And because artificial intelligence requires quite a bit of expertise and know-how, there can sometimes be a disconnect between AI engineers and the people in charge. Generally, engineers rely on guidelines for the work they’re doing so that they have a concrete goal or mission for the otherwise very technical work that they do. For instance, if a system must be able to sort through 50 million data points in a certain amount of seconds with a certain amount of accuracy.
Managers and executives focus on what the goal is and what a given product will provide to the larger market. Meanwhile, engineers focus more on “OK, how do we actually do that thing?” Seligson explained. “Managers and executives can expect kind of crazy things from what they call and think of as AI, wherein it can’t really do those things with the resources that they allocate.”
Not every business function or problem requires artificial intelligence. Shandar says she’s been asked “many times” over the course of her career to implement machine learning solutions for things that don’t necessarily need machine learning. Instead, she suggests starting with a “solid statistical foundation” — something simple, and rules-based — and then going from there. This provides more of an understanding of the data, which is crucial if you eventually want to build a machine learning model that actually serves its purpose.
“[People] think that, if they have data, they can just throw it into a machine learning model, and it’s going to work, and you’re going to have millions of dollars. But you need to really understand your data,” Shandar said. “A lot of people try to build production machine learning models with, pardon my French, shitty data. Or data that comes in every six months, or is poorly annotated, or is filled with zeros or a lot of missing values. Or just straight up in formats that are not amenable to machine learning.”
This creates more work for the AI engineers, who then have to massage the data in order to get it compatible with a machine learning model.
It’s important to remember the space that this job exists in. Just as artificial intelligence is rapidly evolving and expanding, so too are the job descriptions of the people who work with this technology.
Consider all of the advancements made in AI within just the decade: Amazon released its now-ubiquitous virtual home smart device Alexa; Google made the first self-driving car to pass a state driver’s test; Hanson Robotics created the first robot capable of facial recognition, verbal communication and facial expression; and Open AI released a natural language processing model called GPT-3, one of the closest things we have to artificial general intelligence. In just a few short years, artificial intelligence has revolutionized everything from healthcare to manufacturing to manufacturing to art.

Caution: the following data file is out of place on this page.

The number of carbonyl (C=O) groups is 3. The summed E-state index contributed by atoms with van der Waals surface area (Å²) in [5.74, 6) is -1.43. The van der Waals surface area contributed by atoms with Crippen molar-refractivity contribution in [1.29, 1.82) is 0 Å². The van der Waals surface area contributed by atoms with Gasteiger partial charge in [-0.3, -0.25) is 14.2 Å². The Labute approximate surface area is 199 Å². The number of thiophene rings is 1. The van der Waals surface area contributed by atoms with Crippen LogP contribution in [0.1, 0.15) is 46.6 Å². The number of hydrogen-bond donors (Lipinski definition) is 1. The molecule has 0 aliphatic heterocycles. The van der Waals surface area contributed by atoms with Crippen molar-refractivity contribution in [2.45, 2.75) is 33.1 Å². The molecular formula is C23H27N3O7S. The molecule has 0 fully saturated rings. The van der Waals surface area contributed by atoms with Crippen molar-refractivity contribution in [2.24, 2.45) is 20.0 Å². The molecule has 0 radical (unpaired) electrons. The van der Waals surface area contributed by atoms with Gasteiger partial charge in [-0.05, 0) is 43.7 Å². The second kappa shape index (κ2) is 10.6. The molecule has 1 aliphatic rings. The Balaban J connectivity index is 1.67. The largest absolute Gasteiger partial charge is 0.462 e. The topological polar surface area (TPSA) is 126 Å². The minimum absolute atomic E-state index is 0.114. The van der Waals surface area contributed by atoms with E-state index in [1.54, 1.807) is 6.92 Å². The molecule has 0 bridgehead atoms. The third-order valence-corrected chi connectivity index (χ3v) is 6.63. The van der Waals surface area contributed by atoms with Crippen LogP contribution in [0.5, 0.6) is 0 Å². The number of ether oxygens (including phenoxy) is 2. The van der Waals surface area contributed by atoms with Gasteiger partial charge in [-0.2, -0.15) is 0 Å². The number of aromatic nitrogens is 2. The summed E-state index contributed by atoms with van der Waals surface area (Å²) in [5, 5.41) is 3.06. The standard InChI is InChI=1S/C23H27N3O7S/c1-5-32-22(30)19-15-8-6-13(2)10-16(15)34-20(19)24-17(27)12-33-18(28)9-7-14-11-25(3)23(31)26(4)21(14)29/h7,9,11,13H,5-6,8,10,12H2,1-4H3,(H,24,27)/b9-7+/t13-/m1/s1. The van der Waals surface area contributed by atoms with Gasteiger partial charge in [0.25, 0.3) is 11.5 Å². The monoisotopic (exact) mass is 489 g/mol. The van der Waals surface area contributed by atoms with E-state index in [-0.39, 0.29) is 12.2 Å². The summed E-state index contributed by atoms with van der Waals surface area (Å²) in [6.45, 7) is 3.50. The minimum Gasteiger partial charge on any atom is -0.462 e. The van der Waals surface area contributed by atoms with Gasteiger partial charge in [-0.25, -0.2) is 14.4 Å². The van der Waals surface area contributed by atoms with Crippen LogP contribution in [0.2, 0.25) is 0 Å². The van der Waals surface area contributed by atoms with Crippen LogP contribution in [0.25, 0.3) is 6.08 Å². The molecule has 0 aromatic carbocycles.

Looking ahead, the tech industry will continue to push the boundaries of what artificial intelligence is capable of, which will inevitably redefine the daily work of AI engineers — particularly when it comes to matters of bias and privacy, which are growing concerns with this technology.
“AI is as good as we make it. And if we are not thoughtful or conscientious about how we make our models, then our AI will be just as unfair and unjust as we are,” Shandar said. “I definitely don’t think it’ll look the same, because it didn’t look the same five years ago.”
As for exactly how much change occurs, Seligson says it’s a question of “revolutionary versus evolutionary change.”
“I don’t think we’re going to necessarily see a huge revolutionary change in the way people do AI,” he said. But he does think the realities of what it means to be an AI engineer will change in the next few years, particularly as things like automated AI and machine learning become more prevalent. “Evolutionary changes end up kind of revolutionizing in the long term.”
But no matter what direction AI takes us in the next five years, 10 years and beyond, AI engineers are going to be right at the center of it.
“It’s cutting edge, it’s impactful, it’s so cool,” Haque said. “I feel extremely powerful, in a positive way, about how I can change my and others’ lives with it.”